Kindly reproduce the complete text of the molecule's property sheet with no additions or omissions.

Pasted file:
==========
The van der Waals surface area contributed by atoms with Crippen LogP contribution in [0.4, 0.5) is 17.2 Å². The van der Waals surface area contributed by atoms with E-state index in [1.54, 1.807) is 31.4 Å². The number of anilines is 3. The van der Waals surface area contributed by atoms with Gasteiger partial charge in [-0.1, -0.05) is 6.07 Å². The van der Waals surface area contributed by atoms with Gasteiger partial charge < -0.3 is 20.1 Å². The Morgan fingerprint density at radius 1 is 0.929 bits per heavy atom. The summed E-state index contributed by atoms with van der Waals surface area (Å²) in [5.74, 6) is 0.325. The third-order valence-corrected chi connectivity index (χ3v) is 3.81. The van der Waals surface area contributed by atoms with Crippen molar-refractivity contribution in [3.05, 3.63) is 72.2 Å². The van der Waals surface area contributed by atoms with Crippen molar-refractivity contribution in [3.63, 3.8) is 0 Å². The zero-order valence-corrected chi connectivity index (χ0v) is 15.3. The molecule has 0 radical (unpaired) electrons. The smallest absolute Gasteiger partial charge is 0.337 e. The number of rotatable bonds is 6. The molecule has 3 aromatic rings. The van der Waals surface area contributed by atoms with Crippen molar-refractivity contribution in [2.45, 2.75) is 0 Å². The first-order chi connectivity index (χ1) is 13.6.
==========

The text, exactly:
The van der Waals surface area contributed by atoms with Crippen LogP contribution in [0.4, 0.5) is 17.2 Å². The van der Waals surface area contributed by atoms with E-state index in [1.54, 1.807) is 31.4 Å². The number of anilines is 3. The van der Waals surface area contributed by atoms with Gasteiger partial charge in [-0.1, -0.05) is 6.07 Å². The van der Waals surface area contributed by atoms with Gasteiger partial charge < -0.3 is 20.1 Å². The Morgan fingerprint density at radius 1 is 0.929 bits per heavy atom. The summed E-state index contributed by atoms with van der Waals surface area (Å²) in [5.74, 6) is 0.325. The third-order valence-corrected chi connectivity index (χ3v) is 3.81. The van der Waals surface area contributed by atoms with Crippen molar-refractivity contribution in [3.05, 3.63) is 72.2 Å². The van der Waals surface area contributed by atoms with Crippen molar-refractivity contribution in [3.63, 3.8) is 0 Å². The zero-order valence-corrected chi connectivity index (χ0v) is 15.3. The molecule has 0 radical (unpaired) electrons. The smallest absolute Gasteiger partial charge is 0.337 e. The number of rotatable bonds is 6. The molecule has 3 aromatic rings. The van der Waals surface area contributed by atoms with Crippen molar-refractivity contribution in [2.45, 2.75) is 0 Å². The first-order chi connectivity index (χ1) is 13.6.